- The effect of the relative position of the ship to a wave crest line at the time the rudder is steered:
Fig. 10 shows an example that the rolling amplitude is reduced with the timing of steering in beam sea. In Case (10-a) the rudder starts to rotate at the time the ship locates in wave trough, on the other hand, in Case(10-b) it starts to rotate when the ship locates on the wave slope which lowers the ship's starboard side down. The rolling amplitude in Case(10-a) is obviously smaller than that in Case (10-b). On the other hand, the trajectories of both cases are very similar.
4.4 Summary of the Simulation
So far, some examples of numerical results have been shown and we have tried to add them explanations. To summarize the results, the maximum rolling amplitude that occurs during 180 degrees turning from some initial heading angles and the heading angle at that time of which maximum rolling occurs are described in Table 4. The extreme value occurs in the combination of H/λ=1/20, λ/L=3, Rudder A, ψini=90 degrees. Additionally the maximum rolling amplitude that vary with the timing of steering are also described in Table 5. The extreme value occurs in the combination of H/λ = 1/20, λ/L=2, On the slope (R side down).
The values on these tables show that the maximum rolling amplitudes are influenced by the maneuvering motion in severe sea condition. These facts will be important information to consider the safety operation of a ship in severe sea.
Table 4 Numerical results of the maximum rolling amplitude during 180 deg turning from initial heading angle (Vini=12kt)
*Rudder condition; [A: Original area. δmax=20 deg, B: Original area. δmax=35 deg, C: Large area, δmax=35 deg]
Table 5 Numerical results of the maximum rolling amplitude during 180 degrees turning from initial heading angle (Vini12kt, ψini=-90 deg, δmax=35 deg, Steering in left beam sea)
|Relative position to wave crest line when rudder
|Slope (R. side Up)
|Slope (R. side Down)
In this study, we have investigated the unsteady rolling motion that results from the maneuvering motion in waves by using numerical simulation validated by some experiments, and found out some useful knowledge, they are described below, for safety operation of a small ship.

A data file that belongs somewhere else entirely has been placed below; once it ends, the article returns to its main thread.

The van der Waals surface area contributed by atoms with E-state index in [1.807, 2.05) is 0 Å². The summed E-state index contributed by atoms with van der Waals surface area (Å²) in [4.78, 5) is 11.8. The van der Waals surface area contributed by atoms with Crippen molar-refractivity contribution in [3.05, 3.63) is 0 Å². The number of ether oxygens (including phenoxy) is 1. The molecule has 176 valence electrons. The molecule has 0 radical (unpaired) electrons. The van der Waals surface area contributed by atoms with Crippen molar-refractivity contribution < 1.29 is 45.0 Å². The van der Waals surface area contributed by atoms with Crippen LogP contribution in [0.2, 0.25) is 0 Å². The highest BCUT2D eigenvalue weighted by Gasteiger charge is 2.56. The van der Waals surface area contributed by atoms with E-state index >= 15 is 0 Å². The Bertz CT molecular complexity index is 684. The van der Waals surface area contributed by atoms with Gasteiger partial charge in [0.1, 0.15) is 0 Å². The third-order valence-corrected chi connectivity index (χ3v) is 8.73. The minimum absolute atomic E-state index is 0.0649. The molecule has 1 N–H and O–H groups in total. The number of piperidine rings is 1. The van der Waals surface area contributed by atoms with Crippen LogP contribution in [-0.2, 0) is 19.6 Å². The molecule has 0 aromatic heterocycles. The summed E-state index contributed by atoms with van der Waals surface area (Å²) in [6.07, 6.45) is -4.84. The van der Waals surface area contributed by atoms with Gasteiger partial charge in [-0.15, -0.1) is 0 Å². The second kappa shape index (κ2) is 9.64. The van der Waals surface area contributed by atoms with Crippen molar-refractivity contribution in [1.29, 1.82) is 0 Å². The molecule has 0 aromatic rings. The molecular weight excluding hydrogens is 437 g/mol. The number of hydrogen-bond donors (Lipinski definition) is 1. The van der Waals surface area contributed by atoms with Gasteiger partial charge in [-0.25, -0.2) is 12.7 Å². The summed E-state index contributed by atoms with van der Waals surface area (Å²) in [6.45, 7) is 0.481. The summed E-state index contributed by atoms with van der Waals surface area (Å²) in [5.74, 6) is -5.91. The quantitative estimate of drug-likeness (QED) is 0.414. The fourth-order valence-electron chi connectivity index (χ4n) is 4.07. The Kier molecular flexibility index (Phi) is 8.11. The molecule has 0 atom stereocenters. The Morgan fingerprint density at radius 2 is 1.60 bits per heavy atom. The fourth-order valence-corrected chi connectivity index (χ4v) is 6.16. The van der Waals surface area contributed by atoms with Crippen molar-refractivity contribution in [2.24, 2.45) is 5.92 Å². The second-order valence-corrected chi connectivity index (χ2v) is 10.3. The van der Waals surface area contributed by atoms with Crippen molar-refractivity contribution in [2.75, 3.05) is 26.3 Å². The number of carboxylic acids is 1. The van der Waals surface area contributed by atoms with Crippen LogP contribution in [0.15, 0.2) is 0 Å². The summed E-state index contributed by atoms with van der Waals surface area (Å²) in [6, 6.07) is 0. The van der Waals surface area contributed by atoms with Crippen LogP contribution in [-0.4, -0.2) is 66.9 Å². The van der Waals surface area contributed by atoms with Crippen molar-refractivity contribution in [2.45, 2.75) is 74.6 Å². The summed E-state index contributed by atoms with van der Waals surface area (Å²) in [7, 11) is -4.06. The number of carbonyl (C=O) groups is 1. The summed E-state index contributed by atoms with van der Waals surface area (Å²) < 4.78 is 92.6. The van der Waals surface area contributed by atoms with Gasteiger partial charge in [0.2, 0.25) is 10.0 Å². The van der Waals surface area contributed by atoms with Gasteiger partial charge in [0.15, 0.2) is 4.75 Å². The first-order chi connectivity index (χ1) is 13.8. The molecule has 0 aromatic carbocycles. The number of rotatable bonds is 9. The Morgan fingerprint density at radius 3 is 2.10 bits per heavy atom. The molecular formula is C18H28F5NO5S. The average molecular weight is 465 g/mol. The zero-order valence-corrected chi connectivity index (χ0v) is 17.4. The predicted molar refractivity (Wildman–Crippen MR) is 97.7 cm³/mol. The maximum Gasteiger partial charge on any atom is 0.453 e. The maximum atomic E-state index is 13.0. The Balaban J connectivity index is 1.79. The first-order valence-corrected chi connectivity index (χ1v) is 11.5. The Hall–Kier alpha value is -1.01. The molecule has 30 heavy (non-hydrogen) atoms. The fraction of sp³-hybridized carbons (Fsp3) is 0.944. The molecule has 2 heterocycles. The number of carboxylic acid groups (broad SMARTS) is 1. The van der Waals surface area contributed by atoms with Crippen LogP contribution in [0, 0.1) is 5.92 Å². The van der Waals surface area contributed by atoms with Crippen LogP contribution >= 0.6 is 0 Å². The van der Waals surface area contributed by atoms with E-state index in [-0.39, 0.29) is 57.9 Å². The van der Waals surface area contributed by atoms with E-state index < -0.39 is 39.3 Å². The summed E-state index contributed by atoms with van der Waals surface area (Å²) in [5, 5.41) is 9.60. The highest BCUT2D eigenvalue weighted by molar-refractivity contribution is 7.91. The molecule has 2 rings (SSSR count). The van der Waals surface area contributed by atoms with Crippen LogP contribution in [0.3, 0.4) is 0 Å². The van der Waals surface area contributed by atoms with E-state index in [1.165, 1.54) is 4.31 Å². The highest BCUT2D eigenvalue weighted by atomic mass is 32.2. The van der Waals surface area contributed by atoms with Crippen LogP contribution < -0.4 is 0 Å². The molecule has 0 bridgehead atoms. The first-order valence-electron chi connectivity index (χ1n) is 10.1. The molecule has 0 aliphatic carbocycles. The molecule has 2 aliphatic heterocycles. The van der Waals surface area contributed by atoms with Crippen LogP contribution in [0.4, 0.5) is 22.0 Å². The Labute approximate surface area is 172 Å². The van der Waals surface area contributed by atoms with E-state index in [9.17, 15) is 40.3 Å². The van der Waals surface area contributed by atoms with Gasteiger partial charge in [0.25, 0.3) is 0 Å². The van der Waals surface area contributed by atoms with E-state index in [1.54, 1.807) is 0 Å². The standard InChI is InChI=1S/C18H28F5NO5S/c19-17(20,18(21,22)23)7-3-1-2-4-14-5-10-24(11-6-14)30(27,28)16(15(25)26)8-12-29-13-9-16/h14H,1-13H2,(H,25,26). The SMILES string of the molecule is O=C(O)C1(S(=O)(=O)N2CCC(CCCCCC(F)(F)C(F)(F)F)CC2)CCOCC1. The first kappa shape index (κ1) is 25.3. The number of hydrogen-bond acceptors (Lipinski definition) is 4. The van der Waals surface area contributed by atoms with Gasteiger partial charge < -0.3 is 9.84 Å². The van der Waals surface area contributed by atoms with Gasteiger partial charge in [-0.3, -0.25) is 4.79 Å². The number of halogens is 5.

1) During a ship is turning, the encounter frequency of waves varies from ship's relative speed and direction, so it may generate unpredictable rolling like parametric oscillation, not referred to in this report.
2) In some cases as a ship runs in beam sea, the maximum rolling amplitude during a ship turns through head sea is remarkably larger than turns through following sea.
3) In most cases when a ship runs in head or following sea, the reduction of turning time due to large rudder area makes the rolling amplitude relatively small.
4) In some cases, the proper timing of the start of steering reduces the rolling amplitude during turning and this proper timing varies with wave condition.
These results shows the characteristics of a typical fishing vessel in Japan on some assumed conditions, so there is a possibility that these results will not be applied to general cases. For obtaining more general conclusion, perhaps we need simulations about different type of vessels. Additionally the rolling motion is influenced by the amount of fluid tanks inside and the weight of cargo and so on, therefore the characteristics of rolling motion may vary with the time passage. Taking into account these facts, it is so difficult for operator to predict dangerous situation which occurs after a while. Preparing some sheets, as presented in Fig.6, which shows the characteristics of ship motions due to maneuvering motion in some wave conditions, will be an effective way for safety, operation.
In addition, this study can link the auto-pilot system combining other kinds of information, like information of encounter wave from the radar and the height of ship's center of gravity estimated from the rolling period and the ship position from GPS signal, for safety operation in future.
The authors want to express their sincere thanks to Mr.T.Takayama, Mr.Y.Hirakawa and those students of Ocean-Space-Control-System-Laboratory of Yokohama National University for carrying out the model experiment.
 Hamamoto M, and Kim Y., "New Coordinate System and the Equations Describing Maneuvering Motion of a Ship in Waves", Journal of The Society of Naval Architects of Japan, Vol.173,pp209-220, 1993
 Takezawa S. and Hirayama T., "Advanced Experimental Techniques for Testing Ship Models in Transient Water Waves", 11th Symposium on Naval Hydrodynamics, pp37-54, 1976
 Hirayama T, Nishimura K. and Fnkushima M., "Study on Capsizing Process and Numerical Simulation of a Fishing Boat in Head Waves", Journal of The Society of Naval Architects of Japan, Vol.181,pp169-180, 1997
 Hirayama T, and Nishimura K., "Physical and Numerical Simulation on Capsizing of a Fishing Vessel in Head Sea Condition", Contemporary Ideas on Ship Stability, Elsevier, pp365-377, 2000
The author, K.Nishimura, is a student of the graduate school of Yokohama National University (Department of Ocean and Space Engineering). Mainly he studies the motions and the maneuverability of vessels running in waves.
He holds a Bachelor's degree (Engineering) from Yokohama National University and a Master's degree (Engineering) from the same University. After the Master's course, he got a position of a civil worker belonging to Japan Defense Agency as a ship hull-form designer. Now, he studies at the same university as a doctoral student.